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Summer Institute Week 3: The beauty in social work practice

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The past three weeks have flown by, and though we’ve passed the half way point, there are no signs of slowing down as we near the final stages of this potentially life changing Summer Institute. Week three has kept participants busy and has involved an abundance of mental stimulation in the form of inspirational lectures, thought provoking discussions and emotionally charged activities.   
 
When I spoke to the Frontline participants from the units I’ll be supporting in my role as an academic tutor, most of them were also keenly aware, and even surprised, at how much they’d already learned. This isn’t in itself surprising, given that the Institute of Family Therapy’s contribution has continued with the aim of deepening the participants’ knowledge base as well as expanding their skills bank this week.  
 
For example, in addition to revisiting working with risk, participants have learnt about the benefits of using genograms in their work with families.  Being asked to generate genograms on Monday created a real buzz, and more importantly it helped the participants understand the significance of this tool and its potential to enhance both assessments and social work interventions.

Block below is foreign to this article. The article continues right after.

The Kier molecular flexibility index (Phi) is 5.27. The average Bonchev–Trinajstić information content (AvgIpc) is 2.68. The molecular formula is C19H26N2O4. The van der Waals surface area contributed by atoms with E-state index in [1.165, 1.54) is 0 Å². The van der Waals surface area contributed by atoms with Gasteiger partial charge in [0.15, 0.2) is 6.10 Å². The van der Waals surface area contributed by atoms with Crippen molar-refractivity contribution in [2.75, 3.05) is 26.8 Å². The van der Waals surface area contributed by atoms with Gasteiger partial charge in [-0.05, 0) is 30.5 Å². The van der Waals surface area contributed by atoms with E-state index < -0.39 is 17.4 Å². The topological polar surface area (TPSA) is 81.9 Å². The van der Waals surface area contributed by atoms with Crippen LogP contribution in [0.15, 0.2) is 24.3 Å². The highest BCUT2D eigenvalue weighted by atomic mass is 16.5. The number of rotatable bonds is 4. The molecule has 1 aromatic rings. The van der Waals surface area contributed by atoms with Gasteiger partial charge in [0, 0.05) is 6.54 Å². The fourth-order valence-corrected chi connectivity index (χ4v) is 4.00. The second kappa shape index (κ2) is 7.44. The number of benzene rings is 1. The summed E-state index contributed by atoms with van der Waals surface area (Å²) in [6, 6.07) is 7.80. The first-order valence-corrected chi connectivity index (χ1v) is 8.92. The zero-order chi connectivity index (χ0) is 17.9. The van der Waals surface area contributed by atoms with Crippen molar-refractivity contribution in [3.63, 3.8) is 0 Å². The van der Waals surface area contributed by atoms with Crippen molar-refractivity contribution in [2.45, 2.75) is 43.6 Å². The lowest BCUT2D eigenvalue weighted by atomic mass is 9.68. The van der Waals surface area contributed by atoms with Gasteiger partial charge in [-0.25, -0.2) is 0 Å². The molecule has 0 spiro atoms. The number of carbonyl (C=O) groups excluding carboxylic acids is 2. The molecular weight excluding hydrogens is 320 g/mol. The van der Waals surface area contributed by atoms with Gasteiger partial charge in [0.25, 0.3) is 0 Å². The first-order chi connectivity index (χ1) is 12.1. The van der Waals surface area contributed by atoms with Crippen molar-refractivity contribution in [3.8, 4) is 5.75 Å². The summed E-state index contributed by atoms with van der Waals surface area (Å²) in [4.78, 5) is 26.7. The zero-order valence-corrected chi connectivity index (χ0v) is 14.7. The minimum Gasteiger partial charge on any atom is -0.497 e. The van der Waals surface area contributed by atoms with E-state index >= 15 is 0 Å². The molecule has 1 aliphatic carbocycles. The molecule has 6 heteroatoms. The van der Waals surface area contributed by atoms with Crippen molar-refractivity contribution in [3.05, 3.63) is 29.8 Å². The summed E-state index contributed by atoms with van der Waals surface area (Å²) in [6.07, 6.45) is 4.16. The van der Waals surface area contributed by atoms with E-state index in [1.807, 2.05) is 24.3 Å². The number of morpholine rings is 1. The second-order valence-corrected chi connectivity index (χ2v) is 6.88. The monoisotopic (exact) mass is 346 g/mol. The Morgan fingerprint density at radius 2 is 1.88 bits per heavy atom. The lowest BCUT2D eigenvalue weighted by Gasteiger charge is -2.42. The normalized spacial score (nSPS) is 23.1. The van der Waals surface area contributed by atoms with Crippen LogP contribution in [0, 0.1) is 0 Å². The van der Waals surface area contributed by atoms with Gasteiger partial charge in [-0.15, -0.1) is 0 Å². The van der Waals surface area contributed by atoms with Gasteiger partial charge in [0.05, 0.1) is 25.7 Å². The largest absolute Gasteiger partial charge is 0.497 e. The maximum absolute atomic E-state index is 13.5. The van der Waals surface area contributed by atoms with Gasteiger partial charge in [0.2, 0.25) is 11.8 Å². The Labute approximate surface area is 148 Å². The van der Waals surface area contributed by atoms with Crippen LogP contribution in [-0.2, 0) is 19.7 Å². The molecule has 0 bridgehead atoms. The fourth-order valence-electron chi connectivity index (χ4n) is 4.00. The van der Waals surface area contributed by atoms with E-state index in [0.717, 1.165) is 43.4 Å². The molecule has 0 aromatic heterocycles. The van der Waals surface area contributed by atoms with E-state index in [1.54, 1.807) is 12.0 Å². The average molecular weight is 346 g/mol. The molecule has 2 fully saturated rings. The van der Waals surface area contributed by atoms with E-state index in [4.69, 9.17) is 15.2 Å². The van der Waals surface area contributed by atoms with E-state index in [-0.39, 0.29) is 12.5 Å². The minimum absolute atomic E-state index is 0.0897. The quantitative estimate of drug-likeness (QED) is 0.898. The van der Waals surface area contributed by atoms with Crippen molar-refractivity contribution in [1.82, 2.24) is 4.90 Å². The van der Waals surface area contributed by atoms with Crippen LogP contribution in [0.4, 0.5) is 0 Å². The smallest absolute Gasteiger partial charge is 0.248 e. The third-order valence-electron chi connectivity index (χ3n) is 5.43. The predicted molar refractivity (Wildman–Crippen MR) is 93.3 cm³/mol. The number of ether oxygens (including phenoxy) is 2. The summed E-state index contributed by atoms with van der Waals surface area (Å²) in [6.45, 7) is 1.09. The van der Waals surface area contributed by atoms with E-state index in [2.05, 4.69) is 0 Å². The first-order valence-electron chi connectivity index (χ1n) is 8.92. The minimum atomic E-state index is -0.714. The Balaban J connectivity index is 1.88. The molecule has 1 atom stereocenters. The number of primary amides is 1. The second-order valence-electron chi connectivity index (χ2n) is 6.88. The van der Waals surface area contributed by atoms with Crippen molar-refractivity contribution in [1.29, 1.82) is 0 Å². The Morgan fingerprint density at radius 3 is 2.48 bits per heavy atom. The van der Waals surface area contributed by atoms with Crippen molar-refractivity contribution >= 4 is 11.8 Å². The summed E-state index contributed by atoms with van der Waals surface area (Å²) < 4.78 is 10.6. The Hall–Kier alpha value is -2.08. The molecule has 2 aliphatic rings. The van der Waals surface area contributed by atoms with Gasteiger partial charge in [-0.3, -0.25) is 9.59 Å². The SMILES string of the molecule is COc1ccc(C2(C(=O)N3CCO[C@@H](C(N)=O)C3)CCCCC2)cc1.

The remainder of the week focused on an exploration of how solution-oriented approaches and motivational interviewing can contribute to and facilitate behavior change.  I am somebody who strongly believes in the efficacy of motivational interviewing, and think that its principles and associated skills have a great potential to reconnect social work with its core values. As such, this was the week I was very much looking forward to.  It didn’t disappoint, not only because of Professor Donald Forrester’s engaging lectures and the activities I enjoyed facilitating, but also because of what I witnessed during the week when I visited Cohort 1 participants in one of the Frontline units.
 
In preparation for their final practice review, I listened to direct observations that after one year demonstrated that these participants had seamlessly merged their intellect with a very robust knowledge base and superior communication skills. During these particular final progress review meetings the comments on their practice included words such as “purposeful”, “adaptable”, “robust”, “nicely embedded in research”, “impressive” and  “beautiful”.   Until this time, I had tended to resort to describing sky, sea, flowers and my grandson as beautiful, but never social work practice.  However, since being involved with the Frontline programme, I have seen true beauty in social work practice.
 
Without a doubt social work still needs much more robust evidence that will tell us with greater certainty ‘what works’. I would however argue that we have known for some time what is missing and that is more humane, professionally conducted social work practice!  Week three of the Summer Institute as well as those participants who are nearing the end of the programme have reassured me of the positive contributions the Frontline graduates will be making to the profession in the years to come. 
 
 

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